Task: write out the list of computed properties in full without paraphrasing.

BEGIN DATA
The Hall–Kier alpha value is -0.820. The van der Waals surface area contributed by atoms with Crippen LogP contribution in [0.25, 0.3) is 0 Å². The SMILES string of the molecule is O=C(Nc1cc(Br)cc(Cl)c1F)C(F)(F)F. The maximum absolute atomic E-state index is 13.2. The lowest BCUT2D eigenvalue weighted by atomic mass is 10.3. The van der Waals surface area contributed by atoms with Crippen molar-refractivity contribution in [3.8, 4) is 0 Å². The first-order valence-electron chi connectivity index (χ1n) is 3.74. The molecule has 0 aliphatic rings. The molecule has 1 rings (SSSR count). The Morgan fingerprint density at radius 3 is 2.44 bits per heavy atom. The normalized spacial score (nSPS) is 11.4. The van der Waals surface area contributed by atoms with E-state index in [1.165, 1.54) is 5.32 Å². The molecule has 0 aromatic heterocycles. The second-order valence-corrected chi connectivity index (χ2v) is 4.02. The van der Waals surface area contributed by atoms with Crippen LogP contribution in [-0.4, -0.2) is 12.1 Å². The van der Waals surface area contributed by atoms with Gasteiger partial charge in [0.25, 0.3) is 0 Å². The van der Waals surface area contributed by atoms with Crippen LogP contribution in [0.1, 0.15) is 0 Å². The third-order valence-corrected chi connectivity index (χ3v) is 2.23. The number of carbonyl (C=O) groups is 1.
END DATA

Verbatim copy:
The Hall–Kier alpha value is -0.820. The van der Waals surface area contributed by atoms with Crippen LogP contribution in [0.25, 0.3) is 0 Å². The SMILES string of the molecule is O=C(Nc1cc(Br)cc(Cl)c1F)C(F)(F)F. The maximum absolute atomic E-state index is 13.2. The lowest BCUT2D eigenvalue weighted by atomic mass is 10.3. The van der Waals surface area contributed by atoms with Crippen molar-refractivity contribution in [3.8, 4) is 0 Å². The first-order valence-electron chi connectivity index (χ1n) is 3.74. The molecule has 0 aliphatic rings. The molecule has 1 rings (SSSR count). The Morgan fingerprint density at radius 3 is 2.44 bits per heavy atom. The normalized spacial score (nSPS) is 11.4. The van der Waals surface area contributed by atoms with E-state index in [1.165, 1.54) is 5.32 Å². The molecule has 0 aromatic heterocycles. The second-order valence-corrected chi connectivity index (χ2v) is 4.02. The van der Waals surface area contributed by atoms with Crippen LogP contribution in [-0.4, -0.2) is 12.1 Å². The van der Waals surface area contributed by atoms with Gasteiger partial charge in [0.25, 0.3) is 0 Å². The van der Waals surface area contributed by atoms with Crippen LogP contribution in [0.1, 0.15) is 0 Å². The third-order valence-corrected chi connectivity index (χ3v) is 2.23. The number of carbonyl (C=O) groups is 1.